*Attention, SAT word inventors: the English language is sorely lacking a word that means "a song stuck in my head." Please get cracking on it. Thank you. Also, this post apparently is leaning heavily on parenthetical asides, which I generally find disruptive to the flow of prose but was unable to lay off of tonight. My apologies.
It is now time to get back to one of the grandest, least commented upon traditions on this blog: overanalyzing pop music. I'm not entirely sure what drives me to obsessively hone in on every tiny little element I like and don't like in music, but it's there, it's not going away, so I just accept it and deal.
The result of this obsession and my unwillingness to fight it is that I am particularly vulnerable to song-stuck-in-headedness (again, need a nice, tight vocab word to express this phrase more naturally. The College Board, this is where you can give back after taking so, so much.) As I have so much experience with the phenomenon, I am working on a taxonomy of songs stuck in the head. It is still a work in progress, but I thought I'd give you a few archetypes I have experienced lately:
1. Songs you'd rather not admit you know all the words to: Singing, humming, bobbing, or mild dancing is never acceptable in public and already subjects the person to more than their fair share of public scorn. "Look at that rube," the public thinks, "singing and dancing and humming as if he enjoys music. Who enjoys music these days? What's up with that?" I generally find this baffling and chalk it up to people's primal urge to destroy anyone that they perceive might be having more fun than them (see also: war on drugs, war on sex, and basically wars in general). This public scorn is and should be intensified if the person is mouthing all of the words to "Always" by Erasure, for example. This is the most dreaded type of song to get stuck in your head.
2. Songs you only know the chorus to or songs with very few lyrics: Another deadly category, this applies mostly to catchy songs with choruses that are repeated a zillion times in its 3 minute duration, leaving you with only enough to repeat a tiny song fragment periodically for all of eternity, or at least the afternoon. It's the aural equivalent of Chinese Water Torture. It's annoying for the person with it stuck in their head, but truly pity their poor, poor coworkers who have to spend every second of the 30 minute van ride listening to them sing the chorus to "Private Eyes" or "Turn to Stone" endlessly. "I Got My Mind Set On You" fits the bill as well.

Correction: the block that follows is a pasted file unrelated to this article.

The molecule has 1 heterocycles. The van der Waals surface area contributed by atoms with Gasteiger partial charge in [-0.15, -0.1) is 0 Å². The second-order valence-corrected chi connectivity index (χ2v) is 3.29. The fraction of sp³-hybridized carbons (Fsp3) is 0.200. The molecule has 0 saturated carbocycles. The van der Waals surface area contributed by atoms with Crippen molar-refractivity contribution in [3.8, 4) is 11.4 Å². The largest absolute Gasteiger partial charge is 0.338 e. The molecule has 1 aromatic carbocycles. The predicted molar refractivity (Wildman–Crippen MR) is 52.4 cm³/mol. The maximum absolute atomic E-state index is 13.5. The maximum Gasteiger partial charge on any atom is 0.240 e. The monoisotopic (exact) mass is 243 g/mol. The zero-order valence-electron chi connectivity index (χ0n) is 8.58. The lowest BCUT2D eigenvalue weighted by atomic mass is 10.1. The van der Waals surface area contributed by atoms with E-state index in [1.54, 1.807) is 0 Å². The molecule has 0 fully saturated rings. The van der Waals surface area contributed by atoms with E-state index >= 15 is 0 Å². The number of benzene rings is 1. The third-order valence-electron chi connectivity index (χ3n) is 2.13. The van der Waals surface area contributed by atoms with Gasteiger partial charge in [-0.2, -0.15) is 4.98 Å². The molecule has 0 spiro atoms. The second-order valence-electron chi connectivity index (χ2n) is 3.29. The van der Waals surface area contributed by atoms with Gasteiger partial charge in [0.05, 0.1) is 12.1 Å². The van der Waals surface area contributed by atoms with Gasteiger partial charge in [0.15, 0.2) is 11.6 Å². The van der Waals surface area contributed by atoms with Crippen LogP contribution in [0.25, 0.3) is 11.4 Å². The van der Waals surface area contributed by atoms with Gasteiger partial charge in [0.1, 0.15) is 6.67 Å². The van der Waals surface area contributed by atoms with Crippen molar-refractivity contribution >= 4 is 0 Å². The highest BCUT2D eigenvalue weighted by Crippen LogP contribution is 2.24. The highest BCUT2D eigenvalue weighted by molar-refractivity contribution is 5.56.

3. Songs with no words at all: "Walk, Don't Run" and "Classical Gas" just aren't the same when they're whistled.
4. Songs no one else has ever heard of: "It's 'Cruel To Be Kind.'" "No, Nick Lowe." "Sometime in the early seventies, I think." "Yes, I'm aware you weren't born then; I wasn't either, but I still know it." "Seriously, what is weird about this? It was a hit song. It plays on the radio. It's pop culture. I shouldn't have to explain any of this."
5. Songs that you cannot sing out loud in public: Either the lyrics are incredibly offensive or completely gender inappropriate. This happened to me today. On the way to a department wide meeting, the insidious bastards at G101.3 decided to play "Hips Don't Lie." I know enough of it to sing through a bit, but something is lost when I sing Shakira's part, and I'm reasonably sure that directing any of my coworkers to keep on reading the signs of my body is a recipe for all kinds of trouble. This category also applies to Christmas songs when it isn't Christmas season.